There’s more activity on the predatory journal front. A large investigation reported recently that the number of papers put out by the five largest publishers in this category has tripled since 2015, so there’s clearly an expanding market for such “services”. Among the elite (by which I mean the top layer of this pond scum) are the Omics group and WASET, both of whose activities I have covered in past blogs here. Those links will give you a good idea of their operations: they’re scams. No one should give them money, which is the same thing as saying that no one should be publishing with them, because they sure won’t publish a word until your funds deposit. As usual, the problem is that there are indeed legitimate (and more than merely legitimate) open-access publishers that will charge you to publish your paper, too. The difference is that the legitimate ones actually do review and editorial work, funded by those charges, as opposed to the predatory outfits. Their model is publishing every single piece of crap that comes in accompanied by hard currency, and spending not one penny on quality control of any sort, because why would you?
Now the government of India has announced that it’s cracking down on such publications in that country, news that comes not long after word of far-reaching science oversight in China. Universities are to remove the predatory publishers from their approved lists, so that papers with them don’t count for promotion, etc. Of course, one reason we got to this point was that India’s system (the “Academic Performance Indicator”) is basically set up to weigh scientific publications by the kilo (a problem China has had, too). You’d hope that this would start to improve things, but I wonder. One possibility is that the publishers themselves will change names/letterheads/putative locations just enough to stay ahead of the Indian bureaucracy, and from what I’ve heard from my Indian colleagues over the years, staying ahead of the Indian bureaucracy is generally not something that will cause you to break into much of a sweat.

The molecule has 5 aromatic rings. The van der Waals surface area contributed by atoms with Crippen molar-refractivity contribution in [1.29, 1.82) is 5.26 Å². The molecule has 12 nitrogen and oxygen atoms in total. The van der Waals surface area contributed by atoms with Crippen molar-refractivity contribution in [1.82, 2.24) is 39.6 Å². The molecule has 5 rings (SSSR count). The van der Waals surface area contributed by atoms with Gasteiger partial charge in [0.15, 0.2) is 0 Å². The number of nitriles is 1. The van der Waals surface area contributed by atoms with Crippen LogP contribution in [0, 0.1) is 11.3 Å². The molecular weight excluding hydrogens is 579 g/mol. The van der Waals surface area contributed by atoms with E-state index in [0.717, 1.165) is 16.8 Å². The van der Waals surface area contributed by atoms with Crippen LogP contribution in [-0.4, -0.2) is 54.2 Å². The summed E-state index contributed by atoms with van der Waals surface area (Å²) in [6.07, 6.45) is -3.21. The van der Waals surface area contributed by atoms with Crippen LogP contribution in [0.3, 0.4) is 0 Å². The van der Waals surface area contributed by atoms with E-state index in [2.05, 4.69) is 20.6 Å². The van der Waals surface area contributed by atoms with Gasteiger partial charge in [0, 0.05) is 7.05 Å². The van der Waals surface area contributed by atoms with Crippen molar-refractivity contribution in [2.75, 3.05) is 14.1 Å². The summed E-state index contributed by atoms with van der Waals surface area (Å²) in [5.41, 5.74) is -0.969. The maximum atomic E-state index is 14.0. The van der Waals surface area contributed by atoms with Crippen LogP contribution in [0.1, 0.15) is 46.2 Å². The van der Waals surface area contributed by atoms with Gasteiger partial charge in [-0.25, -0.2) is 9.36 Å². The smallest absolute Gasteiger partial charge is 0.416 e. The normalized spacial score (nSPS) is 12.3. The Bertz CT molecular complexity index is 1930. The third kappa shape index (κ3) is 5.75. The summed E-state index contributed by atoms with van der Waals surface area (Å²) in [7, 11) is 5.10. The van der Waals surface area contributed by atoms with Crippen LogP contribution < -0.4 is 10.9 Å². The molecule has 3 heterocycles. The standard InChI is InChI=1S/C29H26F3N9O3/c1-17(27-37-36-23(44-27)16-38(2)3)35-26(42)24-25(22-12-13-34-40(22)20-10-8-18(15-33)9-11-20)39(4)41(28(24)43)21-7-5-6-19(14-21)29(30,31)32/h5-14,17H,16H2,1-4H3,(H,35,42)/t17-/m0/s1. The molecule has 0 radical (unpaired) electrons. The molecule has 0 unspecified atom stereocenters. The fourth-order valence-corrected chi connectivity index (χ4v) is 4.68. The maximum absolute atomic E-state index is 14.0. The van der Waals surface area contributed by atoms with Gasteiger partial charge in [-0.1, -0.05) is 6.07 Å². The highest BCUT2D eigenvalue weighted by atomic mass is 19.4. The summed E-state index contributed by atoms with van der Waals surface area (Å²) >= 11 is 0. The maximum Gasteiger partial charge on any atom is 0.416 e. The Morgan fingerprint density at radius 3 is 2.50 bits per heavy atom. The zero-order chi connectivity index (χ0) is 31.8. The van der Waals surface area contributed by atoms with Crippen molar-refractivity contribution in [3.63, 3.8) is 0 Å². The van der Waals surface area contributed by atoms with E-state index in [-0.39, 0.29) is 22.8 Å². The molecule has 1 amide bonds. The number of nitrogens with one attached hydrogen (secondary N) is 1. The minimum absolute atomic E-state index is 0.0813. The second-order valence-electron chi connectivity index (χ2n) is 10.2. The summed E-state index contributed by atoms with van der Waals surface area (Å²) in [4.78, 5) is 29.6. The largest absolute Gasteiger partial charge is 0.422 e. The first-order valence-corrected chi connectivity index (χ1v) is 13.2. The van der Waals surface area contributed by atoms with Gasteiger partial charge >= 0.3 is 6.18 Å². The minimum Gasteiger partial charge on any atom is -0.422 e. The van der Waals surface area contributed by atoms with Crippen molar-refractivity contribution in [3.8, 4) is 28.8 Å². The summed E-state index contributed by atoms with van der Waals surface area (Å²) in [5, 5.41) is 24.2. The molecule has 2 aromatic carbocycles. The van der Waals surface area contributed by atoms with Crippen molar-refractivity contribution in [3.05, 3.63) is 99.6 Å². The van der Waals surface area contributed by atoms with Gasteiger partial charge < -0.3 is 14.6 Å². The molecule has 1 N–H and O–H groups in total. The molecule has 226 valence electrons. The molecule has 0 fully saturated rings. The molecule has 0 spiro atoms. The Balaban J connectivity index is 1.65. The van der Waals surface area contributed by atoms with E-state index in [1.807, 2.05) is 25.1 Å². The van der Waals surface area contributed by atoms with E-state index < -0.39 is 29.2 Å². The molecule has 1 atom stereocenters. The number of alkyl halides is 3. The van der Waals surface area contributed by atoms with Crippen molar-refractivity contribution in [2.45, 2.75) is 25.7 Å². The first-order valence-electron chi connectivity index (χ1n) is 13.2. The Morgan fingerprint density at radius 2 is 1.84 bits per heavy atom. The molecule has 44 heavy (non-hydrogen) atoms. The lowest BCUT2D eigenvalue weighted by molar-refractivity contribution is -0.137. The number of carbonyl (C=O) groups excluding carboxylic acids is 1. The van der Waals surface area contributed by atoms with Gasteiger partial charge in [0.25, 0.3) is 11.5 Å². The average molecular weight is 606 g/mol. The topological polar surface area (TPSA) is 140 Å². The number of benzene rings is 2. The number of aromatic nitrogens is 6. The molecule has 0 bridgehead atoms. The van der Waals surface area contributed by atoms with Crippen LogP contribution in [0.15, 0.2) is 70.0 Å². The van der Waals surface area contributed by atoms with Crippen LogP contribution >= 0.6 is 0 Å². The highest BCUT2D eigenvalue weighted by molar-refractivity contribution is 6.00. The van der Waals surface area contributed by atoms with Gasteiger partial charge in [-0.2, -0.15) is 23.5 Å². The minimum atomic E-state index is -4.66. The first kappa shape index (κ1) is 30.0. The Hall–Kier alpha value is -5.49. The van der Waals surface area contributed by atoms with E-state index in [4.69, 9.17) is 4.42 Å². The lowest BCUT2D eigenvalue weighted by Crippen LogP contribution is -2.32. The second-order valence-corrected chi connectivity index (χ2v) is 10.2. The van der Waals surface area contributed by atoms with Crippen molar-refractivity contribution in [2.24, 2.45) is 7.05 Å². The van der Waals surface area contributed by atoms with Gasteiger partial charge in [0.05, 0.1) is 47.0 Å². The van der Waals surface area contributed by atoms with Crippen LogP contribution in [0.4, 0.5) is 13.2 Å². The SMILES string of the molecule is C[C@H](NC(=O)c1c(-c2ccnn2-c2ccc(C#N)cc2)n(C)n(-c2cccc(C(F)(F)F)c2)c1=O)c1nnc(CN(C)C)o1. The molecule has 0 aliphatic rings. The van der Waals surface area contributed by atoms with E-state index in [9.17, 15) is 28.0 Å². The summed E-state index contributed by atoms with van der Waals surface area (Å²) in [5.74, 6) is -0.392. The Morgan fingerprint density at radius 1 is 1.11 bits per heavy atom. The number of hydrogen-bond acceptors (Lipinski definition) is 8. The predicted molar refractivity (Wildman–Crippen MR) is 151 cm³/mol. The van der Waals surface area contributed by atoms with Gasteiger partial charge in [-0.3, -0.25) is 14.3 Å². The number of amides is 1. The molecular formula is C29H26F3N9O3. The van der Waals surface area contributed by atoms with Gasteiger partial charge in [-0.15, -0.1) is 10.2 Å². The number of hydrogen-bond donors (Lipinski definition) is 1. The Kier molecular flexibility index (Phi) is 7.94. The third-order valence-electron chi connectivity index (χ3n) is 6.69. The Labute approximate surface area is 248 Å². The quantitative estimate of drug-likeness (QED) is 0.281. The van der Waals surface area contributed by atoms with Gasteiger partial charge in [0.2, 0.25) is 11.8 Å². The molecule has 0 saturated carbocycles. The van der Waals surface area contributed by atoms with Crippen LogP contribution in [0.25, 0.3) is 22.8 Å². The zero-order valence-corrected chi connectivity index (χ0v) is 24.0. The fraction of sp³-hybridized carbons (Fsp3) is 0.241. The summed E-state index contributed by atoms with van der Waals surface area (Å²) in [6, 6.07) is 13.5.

This outcome seems likely to me based on what’s happened already: the country’s University Grants Commission already put out a “white list” of approved journals in 2017, but it had many predatory outfits on it. Their excuse has been that these were recommended by several universities, and that they only realized later that they were problematic, removing thousands of titles a few months ago. That’s not much of an excuse, honestly – how can you be in charge of putting together such a list and not notice this sort of thing? There also seem to be few consequences for publishing in these venues, so it look like (1) the incentives to crank out such papers will still exist, since they’re still evaluating based on number of publications, (2) the disincentives will be minimal, since you’re not punished in any way for this behavior other than your “papers” not counting if you send them to a title that’s on the current list, and (3) the predatory publishers themselves have every reason to get around this for their own purposes. After all, this is a large customer base and they’re not going to say goodbye to them without a fight.
So I applaud the Indian authorities for realizing that there’s a problem and at least attempting to do something about it. But they shouldn’t expect too much applause until they demonstrate that what they’re doing has some effect. It shouldn’t be too long before we know.